The nakiri knife (or Nakiri bōchō) is another Japanese-style blade very similar to the santoku but more specialized for vegetables. Its flat blade makes it easy to slice all the way to the cutting board without rocking or sawing, and it’s perfect for cutting lengthwise through vegetables like eggplant. The blade shape is also good for scooping up prepped veggies. The Kai Wasabi Black Nakiri Knife, 6-1/2-Inch is a beautiful knife that performs well.
The Japanese are the originators of the santoku, so it’s not surprising they’re still making some of the best versions of this knife. These knives are similar to chef’s knives but are shorter and thinner. The flat blade lends itself to more of an up-and-down chopping motion instead of the pendulum-slicing motion of a traditional chef’s knife. These are excellent for precision finer mincing, slicing, and dicing. This Shun 7-Inch, Hollow Ground Santoku is the way to go.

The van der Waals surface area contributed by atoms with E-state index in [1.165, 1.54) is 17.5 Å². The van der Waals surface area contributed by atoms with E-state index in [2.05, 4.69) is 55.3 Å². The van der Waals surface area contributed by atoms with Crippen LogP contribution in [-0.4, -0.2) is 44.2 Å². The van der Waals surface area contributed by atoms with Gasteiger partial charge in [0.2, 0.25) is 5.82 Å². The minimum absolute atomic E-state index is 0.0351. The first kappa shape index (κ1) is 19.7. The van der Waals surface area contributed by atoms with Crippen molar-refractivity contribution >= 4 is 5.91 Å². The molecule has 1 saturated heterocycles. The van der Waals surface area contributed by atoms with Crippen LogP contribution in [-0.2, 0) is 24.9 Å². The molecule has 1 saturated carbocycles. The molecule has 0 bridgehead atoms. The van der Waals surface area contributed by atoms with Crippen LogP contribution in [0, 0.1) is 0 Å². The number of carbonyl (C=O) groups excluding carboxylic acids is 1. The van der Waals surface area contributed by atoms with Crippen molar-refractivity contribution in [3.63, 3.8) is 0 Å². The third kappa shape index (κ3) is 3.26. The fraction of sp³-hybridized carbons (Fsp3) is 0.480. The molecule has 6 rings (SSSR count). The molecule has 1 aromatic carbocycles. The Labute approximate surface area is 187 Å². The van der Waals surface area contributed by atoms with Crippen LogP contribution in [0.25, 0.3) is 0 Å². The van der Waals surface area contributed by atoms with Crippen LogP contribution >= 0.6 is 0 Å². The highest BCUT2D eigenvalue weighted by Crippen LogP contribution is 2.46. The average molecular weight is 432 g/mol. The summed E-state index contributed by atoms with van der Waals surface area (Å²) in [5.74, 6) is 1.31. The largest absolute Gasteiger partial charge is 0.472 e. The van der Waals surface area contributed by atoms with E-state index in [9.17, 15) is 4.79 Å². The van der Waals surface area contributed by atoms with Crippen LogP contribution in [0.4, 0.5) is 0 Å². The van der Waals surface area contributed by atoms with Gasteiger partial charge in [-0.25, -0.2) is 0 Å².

The meat cleaver is a beast among knives, perfect for slicing through thick meat like ribs or cutting through thin bones like poultry bones. This 7-Inch Kiaitre Cleaver Knife may look Japanese, but it’s a high-carbon German steel and will be your deadliest knife in your kitchen.
If you have just one knife in your kitchen, it should be a chef’s knife. They can slice, dice, chop, debone, and fillet. You can’t beat the quality and craftsmanship of a Wüsthof classic 8-Inch chef’s knife, and you won’t find a better all-around knife.
This is another general-use knife. It gives you a little better handling than a chef’s knife for tasks like coring, trimming, and deboning. This Mercer 5-Inch utility knife is well-balanced and durable.
A butcher’s knife is like the meat cleaver’s dad. Its thicker blade is good for chopping and slicing up big hunks of meat, but offers less precision than the cleaver. Honestly, they aren’t really needed in a personal kitchen, but man, they’re fun to have around if the occasion to break down a whole pig arises. We’d suggest this German Dalstrong 14-Inch Bullnose butcher’s knife.